The dance is very brutal to the woman, and sometimes said to reenact a "discussion" between pimp and prostitute. It includes mock slaps and punches, the man picking up and throwing the woman to the ground, or lifting and carrying her while she struggles or feigns unconsciousness. In some examples, the woman may fight back.

Thursday, September 3, 2009

Yellow - The Color of Fear

Two books you must read, if you have not done so already.

The Yellow Wallpaper
by Charlotte Perkins Gilman, 1892.

This disturbing short story chronicles the descent into madness of a woman who has been virtually imprisoned in the upper floors of a summer retreat home. Forbidden to do anything but lie in bed, our increasingly unhinged narrator becomes obsessed with the wallpaper in her room:

"It is the strangest yellow, that wall-paper! It makes me think of all the yellow things I ever saw — not beautiful ones like buttercups, but old foul, bad yellow things. But there is something else about that paper — the smell! ... The only thing I can think of that it is like is the color of the paper! A yellow smell."



The King In Yellow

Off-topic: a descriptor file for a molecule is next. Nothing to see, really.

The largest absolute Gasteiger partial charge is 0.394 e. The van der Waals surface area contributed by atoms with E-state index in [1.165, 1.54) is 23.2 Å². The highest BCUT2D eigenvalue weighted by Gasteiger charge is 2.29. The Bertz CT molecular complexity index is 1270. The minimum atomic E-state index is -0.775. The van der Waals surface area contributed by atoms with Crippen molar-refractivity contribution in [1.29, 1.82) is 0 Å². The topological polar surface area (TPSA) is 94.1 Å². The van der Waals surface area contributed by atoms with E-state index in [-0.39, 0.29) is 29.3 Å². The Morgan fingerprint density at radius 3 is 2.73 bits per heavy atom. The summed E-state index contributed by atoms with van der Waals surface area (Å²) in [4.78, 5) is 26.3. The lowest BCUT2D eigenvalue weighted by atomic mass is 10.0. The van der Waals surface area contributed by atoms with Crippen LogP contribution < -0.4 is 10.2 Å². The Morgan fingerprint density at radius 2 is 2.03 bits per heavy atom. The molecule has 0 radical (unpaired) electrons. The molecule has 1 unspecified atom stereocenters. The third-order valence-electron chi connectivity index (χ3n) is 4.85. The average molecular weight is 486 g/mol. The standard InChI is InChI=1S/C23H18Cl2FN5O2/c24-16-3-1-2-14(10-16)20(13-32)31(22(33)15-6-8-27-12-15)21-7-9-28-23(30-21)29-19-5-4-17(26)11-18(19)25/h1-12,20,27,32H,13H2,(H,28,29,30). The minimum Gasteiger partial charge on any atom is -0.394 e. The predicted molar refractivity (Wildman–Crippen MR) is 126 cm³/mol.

by Robert W. Chambers, 1895

Most likely inspired by Charlotte Perkins Gilman's story of three years prior, The King In Yellow is one of the most influential - and most overlooked - works of Gothic horror ever written. A collection of short stories ranging from sci-fi fantasy to romance, The King In Yellow's first four tales - The Repairer of Reputations, The Mask, In the Court of the Dragon and The Yellow Sign center around a fictional play entitled The King In Yellow, which drives insane anyone who dares read it. The play itself does not exist, and Chambers offers only eerie excerpts to tantalize his readers.

Having read the collection entire many times over, I can safely say that it won't drive you to insanity...but I must admit: I felt considerably "altered" after having read it.